Luxury Leftovers: A Crew Food Fiesta!

May 20th 08
By Chef Peter Ziegelmeier

The charter has ended, the guests are gone…. So, what can we do with the tasty morsels still on board?


Eat them, of course.


Luxury yachts, when properly provisioned, always have more than enough quality food available. This means lots of delectable leftovers can be enjoyed by crew if they’re creative enough to work with the ingredients in the galley…and I think we are all up to the challenge.


Luxury leftovers, such as dried seasonings, bread, meats and aged cheeses, make excellent additions to countless crew meals and can help stave off hunger while the crew continues to work – and play – on the boat.

 

You’d be surprised at the glorious goodies hiding in plain view in the galley cupboards. What you can’t eat outright, you can add or infuse into something else to make it even more delicious. Get excited, get creative – a gastronomic feast awaits!

 

Here’s a quick idea to sample and savor. Enjoy:



Chicken a la Crew

  

Chicken is wonderful to marinate and either grill or pan sear before finishing in the oven. It may sound like it takes a great deal of time, but it’s easy.


Ziploc-style storage bags are excellent for safekeeping of either ready-to-eat items or for marinating foods (try to double bag to prevent leakage and thus cross contamination, especially with chicken).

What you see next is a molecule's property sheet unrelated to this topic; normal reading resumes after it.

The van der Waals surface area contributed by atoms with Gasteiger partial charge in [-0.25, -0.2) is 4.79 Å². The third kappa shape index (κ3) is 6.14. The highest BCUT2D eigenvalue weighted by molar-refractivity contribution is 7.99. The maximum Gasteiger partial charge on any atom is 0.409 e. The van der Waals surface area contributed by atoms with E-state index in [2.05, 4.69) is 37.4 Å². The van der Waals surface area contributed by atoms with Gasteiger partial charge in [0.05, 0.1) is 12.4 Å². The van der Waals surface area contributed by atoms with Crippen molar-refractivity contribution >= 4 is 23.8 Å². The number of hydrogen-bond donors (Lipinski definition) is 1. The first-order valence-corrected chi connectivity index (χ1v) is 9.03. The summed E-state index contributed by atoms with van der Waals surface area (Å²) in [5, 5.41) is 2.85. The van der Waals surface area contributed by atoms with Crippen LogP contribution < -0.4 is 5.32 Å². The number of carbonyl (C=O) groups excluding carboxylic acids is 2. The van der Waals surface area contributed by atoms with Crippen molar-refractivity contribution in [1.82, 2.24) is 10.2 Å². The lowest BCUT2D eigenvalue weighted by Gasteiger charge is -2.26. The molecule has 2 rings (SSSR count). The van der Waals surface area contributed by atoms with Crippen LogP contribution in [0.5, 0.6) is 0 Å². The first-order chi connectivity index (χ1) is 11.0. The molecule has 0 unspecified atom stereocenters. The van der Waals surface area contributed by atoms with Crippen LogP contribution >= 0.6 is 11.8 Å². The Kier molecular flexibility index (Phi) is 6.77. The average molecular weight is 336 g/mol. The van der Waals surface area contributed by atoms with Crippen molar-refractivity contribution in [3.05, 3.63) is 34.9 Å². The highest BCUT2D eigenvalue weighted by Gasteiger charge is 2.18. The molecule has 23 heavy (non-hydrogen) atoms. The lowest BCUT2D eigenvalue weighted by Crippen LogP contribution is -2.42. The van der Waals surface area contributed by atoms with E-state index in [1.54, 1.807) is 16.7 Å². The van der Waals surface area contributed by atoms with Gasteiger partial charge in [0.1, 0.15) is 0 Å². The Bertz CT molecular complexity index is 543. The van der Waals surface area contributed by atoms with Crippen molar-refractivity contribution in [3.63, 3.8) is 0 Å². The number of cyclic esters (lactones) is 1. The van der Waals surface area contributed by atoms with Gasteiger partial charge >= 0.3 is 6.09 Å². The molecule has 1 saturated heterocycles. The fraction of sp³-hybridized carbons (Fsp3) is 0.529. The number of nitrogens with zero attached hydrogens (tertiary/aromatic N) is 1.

If you have leftover herbs from a busy weekend, charter or whatever the situation is you can cut those up and make blends with dried seasonings as well. A favorite combination is extra virgin olive oil, dried Italian seasonings, fresh basil, minced onion, garlic and fresh cracked black pepper.



Here’s a huge tip: Do not salt anything in marinades or use a high sodium soy sauce for marinating. Doing so pushes the moisture from the product only to dry the meat or fish out more.



Blend all the ingredients in a bowl. Add the chicken and, if you have gloves, wear them to avoid contamination from salmonella and other invisible nasties. Squeeze the herb mixture into the chicken, place into a Ziploc bag, double bag it for safekeeping and refrigerate overnight.



The next day the marinated chicken will be ready for whatever cooking method you desire (broil, grill, bake, fry, etc.). This is when you add the salt for seasoning.



Never underestimate the benefits of bread. Crusty old bread ends are very useful, especially if you have a Panini press. And if you do not have one, I suggest you get one: They are virtually priceless.



I put some crazy sandwiches together with odds-and-ends from our journeys and the crew goes wild. Recently I put dried cranberries, some Sausalito deli turkey, Camembert-Brie style cheese and apple slices into some leftover sliced batard (bread). Add a dash of olive oil on both sides of the bread and into the Panini press it goes… Minutes later, “viola!” – cut and serve with a smile. It’s really gooood….



Here’s my point: Leftovers should never be left out when it comes to delicious dining. With just a few ingredients, and a lot of creativity, you are well on your way to creating interesting and fun crew meals, wherever you may be in the world.